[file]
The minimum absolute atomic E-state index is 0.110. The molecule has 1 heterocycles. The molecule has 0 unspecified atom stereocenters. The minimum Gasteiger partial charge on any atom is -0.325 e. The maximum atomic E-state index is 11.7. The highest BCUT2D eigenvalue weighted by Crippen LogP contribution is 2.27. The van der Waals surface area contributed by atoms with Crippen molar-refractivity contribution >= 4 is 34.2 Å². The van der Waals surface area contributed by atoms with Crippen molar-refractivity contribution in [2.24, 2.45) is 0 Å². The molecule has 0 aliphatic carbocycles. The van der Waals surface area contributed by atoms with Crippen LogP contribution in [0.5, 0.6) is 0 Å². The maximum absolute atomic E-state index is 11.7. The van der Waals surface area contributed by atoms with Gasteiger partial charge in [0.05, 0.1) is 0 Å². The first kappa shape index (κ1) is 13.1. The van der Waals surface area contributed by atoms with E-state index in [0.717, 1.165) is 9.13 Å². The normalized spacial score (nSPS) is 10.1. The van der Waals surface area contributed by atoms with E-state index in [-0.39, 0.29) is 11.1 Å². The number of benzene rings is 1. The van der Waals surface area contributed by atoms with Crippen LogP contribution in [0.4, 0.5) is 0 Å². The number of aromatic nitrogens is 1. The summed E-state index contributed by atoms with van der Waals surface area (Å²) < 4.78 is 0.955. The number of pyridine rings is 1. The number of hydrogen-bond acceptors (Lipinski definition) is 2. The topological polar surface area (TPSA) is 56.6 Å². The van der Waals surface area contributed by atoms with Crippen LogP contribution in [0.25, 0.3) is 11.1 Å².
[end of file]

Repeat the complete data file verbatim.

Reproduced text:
The minimum absolute atomic E-state index is 0.110. The molecule has 1 heterocycles. The molecule has 0 unspecified atom stereocenters. The minimum Gasteiger partial charge on any atom is -0.325 e. The maximum atomic E-state index is 11.7. The highest BCUT2D eigenvalue weighted by Crippen LogP contribution is 2.27. The van der Waals surface area contributed by atoms with Crippen molar-refractivity contribution >= 4 is 34.2 Å². The van der Waals surface area contributed by atoms with Crippen molar-refractivity contribution in [2.24, 2.45) is 0 Å². The molecule has 0 aliphatic carbocycles. The van der Waals surface area contributed by atoms with Crippen LogP contribution in [0.5, 0.6) is 0 Å². The maximum absolute atomic E-state index is 11.7. The van der Waals surface area contributed by atoms with Gasteiger partial charge in [0.05, 0.1) is 0 Å². The first kappa shape index (κ1) is 13.1. The van der Waals surface area contributed by atoms with E-state index in [0.717, 1.165) is 9.13 Å². The normalized spacial score (nSPS) is 10.1. The van der Waals surface area contributed by atoms with E-state index in [-0.39, 0.29) is 11.1 Å². The number of benzene rings is 1. The van der Waals surface area contributed by atoms with Crippen LogP contribution in [0.4, 0.5) is 0 Å². The number of aromatic nitrogens is 1. The summed E-state index contributed by atoms with van der Waals surface area (Å²) < 4.78 is 0.955. The number of pyridine rings is 1. The number of hydrogen-bond acceptors (Lipinski definition) is 2. The topological polar surface area (TPSA) is 56.6 Å². The van der Waals surface area contributed by atoms with Crippen LogP contribution in [0.25, 0.3) is 11.1 Å².